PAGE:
• The very first thing I'm sharing this time around is a documentary movie that I just reviewed and promoted over at Just A Second. It's called Colors of Character and it's about artist Steve Skipper. It's available on DVD or On Demand, and let me tell you - it is good! It is the inspiring, true story of a prolific sports artist who spent his teen years in a violent gang before returning to the Lord and to his natural talent for art. He was able to walk away from crime and addiction, and use his talent to become a successful and respected artist, giving glory to God. Scroll down just a wee bit to see the trailer.
  • Do you know what the Bible writers meant when they talked about God as their "Helper" or asked God to "help"? The word translated "helper" is a little different from our modern English word. Check out this short devotional for a bit of insight: What To Do When You Need a Helper
  • I've been dabbling a bit in adjusting my blogging to fit my post-homeschool life. Wondering if I should re-brand? Shut this down and start over? I found this article from Karen Del Tatto's blog helpful as I consider my options: A Note to the New Christian Blogger: 5 Key Lessons I Learned in 5 Years of Blogging. Even if you're not a new blogger, there are some words of wisdom there.
  • At The Guardian - Lost touch: how a year without hugs affects our mental health. It's not a good effect. We are all in trouble, and I think most of us know it. What are we going to do about it?
  • One of the weird and interesting rabbit-holes I went down a couple weeks ago eventually led me to this article at the National Archives Pieces of History blog: The World War II-Era Actress Who Invented Wifi: Hedy Lamarr and it was so intriguing that I promptly ordered the book The Only Woman in the Room by Marie Benedict from the library. I hope to get started on it soon!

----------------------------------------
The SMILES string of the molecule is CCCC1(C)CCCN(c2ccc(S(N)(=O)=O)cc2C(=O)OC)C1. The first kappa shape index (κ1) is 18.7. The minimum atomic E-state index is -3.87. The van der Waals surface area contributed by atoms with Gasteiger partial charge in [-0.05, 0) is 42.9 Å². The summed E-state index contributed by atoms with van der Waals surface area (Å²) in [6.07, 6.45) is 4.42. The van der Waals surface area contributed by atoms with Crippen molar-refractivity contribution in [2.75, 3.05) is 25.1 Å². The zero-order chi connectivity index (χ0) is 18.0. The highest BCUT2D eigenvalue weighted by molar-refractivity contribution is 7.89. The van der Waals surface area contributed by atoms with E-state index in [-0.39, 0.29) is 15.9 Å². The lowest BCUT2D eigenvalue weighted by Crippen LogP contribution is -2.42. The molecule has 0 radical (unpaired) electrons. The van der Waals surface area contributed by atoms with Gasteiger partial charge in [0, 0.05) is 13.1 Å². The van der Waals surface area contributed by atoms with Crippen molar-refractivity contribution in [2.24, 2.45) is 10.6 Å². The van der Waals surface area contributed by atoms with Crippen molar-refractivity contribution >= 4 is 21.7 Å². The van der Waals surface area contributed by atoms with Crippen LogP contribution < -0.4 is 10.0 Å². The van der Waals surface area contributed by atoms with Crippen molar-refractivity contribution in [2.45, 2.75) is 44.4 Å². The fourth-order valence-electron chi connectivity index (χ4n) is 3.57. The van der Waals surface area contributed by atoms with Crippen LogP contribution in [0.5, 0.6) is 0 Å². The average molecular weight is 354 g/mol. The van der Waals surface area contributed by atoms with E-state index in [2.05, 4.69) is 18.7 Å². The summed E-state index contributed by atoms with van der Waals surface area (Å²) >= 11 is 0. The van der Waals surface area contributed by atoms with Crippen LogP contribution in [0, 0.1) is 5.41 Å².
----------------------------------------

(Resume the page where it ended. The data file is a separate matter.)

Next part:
#ColorsofCharacterMIN #MomentumInfluencerNetwork

The homeschool reading corner: 
  • Let me start with a question - are any of you familiar with The Scholarship System? I'm really curious, and obviously we could really use some help from scholarships as our daughter looks to transfer to a four year school to finish her degree. Decisions, decisions. She wants to live at home or close to home, but that doesn't leave many options. And we're also concerned about committing to a school without knowing whether the classes will be in-person or not.
  • If you're NOT homeschooling, and you're struggling with all the turmoil surrounding whether schools reopen and how, I encourage you to look at a couple of articles like this one at Reason - The Year Teachers Killed the Goose that Laid the Golden Egg - and ask yourself if you REALLY want to send your kid back into the public school system. Do you? If so, you may appreciate some of the guidance offered in Back to School for Parents from Family Policy Alliance. And if you think it's a good time to consider homeschooling, check out the Schoolhouse Ambassadors page and look for someone near you to help answer questions. Any homeschooling questions, even if you're not new to it! If you're in Maryland, I'd love to help you. Please connect with me!

Some fun things I've found during coffee breaks:  

  • That reminds me - I also loved Rowlf's recitals on The Muppet Show!


What I've been reading during longer coffee breaks: 

Patrick by Jessica Dunn
Hope Between the Pages by Pepper Basham

I'm about to get started on several new books in the next few days. Find out more at my book blog Just A Second.

And for the Online Book Club, this month I will be learning from:




Found anything interesting on the web lately? Read any good books? Leave a comment and let me know!

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 ©2006-2021 Homeschool Coffee Break. All rights reserved. All text, photographs, artwork, and other content may not be reproduced or transmitted in any form without the written consent of the author. http://kympossibleblog.blogspot.com/ 

 We are a participant in the Amazon Services LLC Associates Program, an affiliate advertising program designed to provide a means for us to earn fees by linking to Amazon.com and affiliated sites.